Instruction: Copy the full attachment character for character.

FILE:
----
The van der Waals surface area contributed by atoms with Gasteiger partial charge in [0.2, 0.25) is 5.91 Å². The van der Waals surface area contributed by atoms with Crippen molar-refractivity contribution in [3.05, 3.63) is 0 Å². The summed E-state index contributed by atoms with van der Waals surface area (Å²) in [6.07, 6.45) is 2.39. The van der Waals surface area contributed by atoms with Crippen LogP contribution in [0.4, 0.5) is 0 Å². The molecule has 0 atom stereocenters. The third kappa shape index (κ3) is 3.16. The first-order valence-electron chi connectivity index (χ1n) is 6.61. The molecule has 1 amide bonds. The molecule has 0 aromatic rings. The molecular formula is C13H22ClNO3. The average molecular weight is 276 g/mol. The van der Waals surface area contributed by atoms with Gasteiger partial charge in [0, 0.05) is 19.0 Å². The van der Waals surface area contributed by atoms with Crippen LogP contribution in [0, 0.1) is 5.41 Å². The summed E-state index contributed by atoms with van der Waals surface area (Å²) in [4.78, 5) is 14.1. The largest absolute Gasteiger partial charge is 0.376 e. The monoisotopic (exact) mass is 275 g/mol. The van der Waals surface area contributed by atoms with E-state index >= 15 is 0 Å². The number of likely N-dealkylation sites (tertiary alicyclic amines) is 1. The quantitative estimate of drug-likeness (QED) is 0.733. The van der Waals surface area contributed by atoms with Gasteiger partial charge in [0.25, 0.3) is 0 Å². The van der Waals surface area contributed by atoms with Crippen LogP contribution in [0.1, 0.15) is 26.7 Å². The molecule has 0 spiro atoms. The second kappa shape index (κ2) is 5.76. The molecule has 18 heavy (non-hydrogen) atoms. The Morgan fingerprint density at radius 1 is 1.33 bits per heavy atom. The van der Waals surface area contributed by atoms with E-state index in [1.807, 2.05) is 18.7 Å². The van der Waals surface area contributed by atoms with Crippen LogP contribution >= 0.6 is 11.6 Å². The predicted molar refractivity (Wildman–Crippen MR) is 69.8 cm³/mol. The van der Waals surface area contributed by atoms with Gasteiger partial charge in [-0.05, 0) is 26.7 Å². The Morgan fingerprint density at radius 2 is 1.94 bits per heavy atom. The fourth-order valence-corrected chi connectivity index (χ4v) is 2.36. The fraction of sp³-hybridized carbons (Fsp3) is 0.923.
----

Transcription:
The van der Waals surface area contributed by atoms with Gasteiger partial charge in [0.2, 0.25) is 5.91 Å². The van der Waals surface area contributed by atoms with Crippen molar-refractivity contribution in [3.05, 3.63) is 0 Å². The summed E-state index contributed by atoms with van der Waals surface area (Å²) in [6.07, 6.45) is 2.39. The van der Waals surface area contributed by atoms with Crippen LogP contribution in [0.4, 0.5) is 0 Å². The molecule has 0 atom stereocenters. The third kappa shape index (κ3) is 3.16. The first-order valence-electron chi connectivity index (χ1n) is 6.61. The molecule has 1 amide bonds. The molecule has 0 aromatic rings. The molecular formula is C13H22ClNO3. The average molecular weight is 276 g/mol. The van der Waals surface area contributed by atoms with Gasteiger partial charge in [0, 0.05) is 19.0 Å². The van der Waals surface area contributed by atoms with Crippen LogP contribution in [0, 0.1) is 5.41 Å². The summed E-state index contributed by atoms with van der Waals surface area (Å²) in [4.78, 5) is 14.1. The largest absolute Gasteiger partial charge is 0.376 e. The monoisotopic (exact) mass is 275 g/mol. The van der Waals surface area contributed by atoms with E-state index >= 15 is 0 Å². The number of likely N-dealkylation sites (tertiary alicyclic amines) is 1. The quantitative estimate of drug-likeness (QED) is 0.733. The van der Waals surface area contributed by atoms with Gasteiger partial charge in [0.25, 0.3) is 0 Å². The van der Waals surface area contributed by atoms with Crippen LogP contribution in [0.1, 0.15) is 26.7 Å². The molecule has 0 spiro atoms. The second kappa shape index (κ2) is 5.76. The molecule has 18 heavy (non-hydrogen) atoms. The Morgan fingerprint density at radius 1 is 1.33 bits per heavy atom. The van der Waals surface area contributed by atoms with E-state index in [1.807, 2.05) is 18.7 Å². The van der Waals surface area contributed by atoms with Crippen LogP contribution >= 0.6 is 11.6 Å². The predicted molar refractivity (Wildman–Crippen MR) is 69.8 cm³/mol. The van der Waals surface area contributed by atoms with Gasteiger partial charge in [-0.05, 0) is 26.7 Å². The Morgan fingerprint density at radius 2 is 1.94 bits per heavy atom. The fourth-order valence-corrected chi connectivity index (χ4v) is 2.36. The fraction of sp³-hybridized carbons (Fsp3) is 0.923.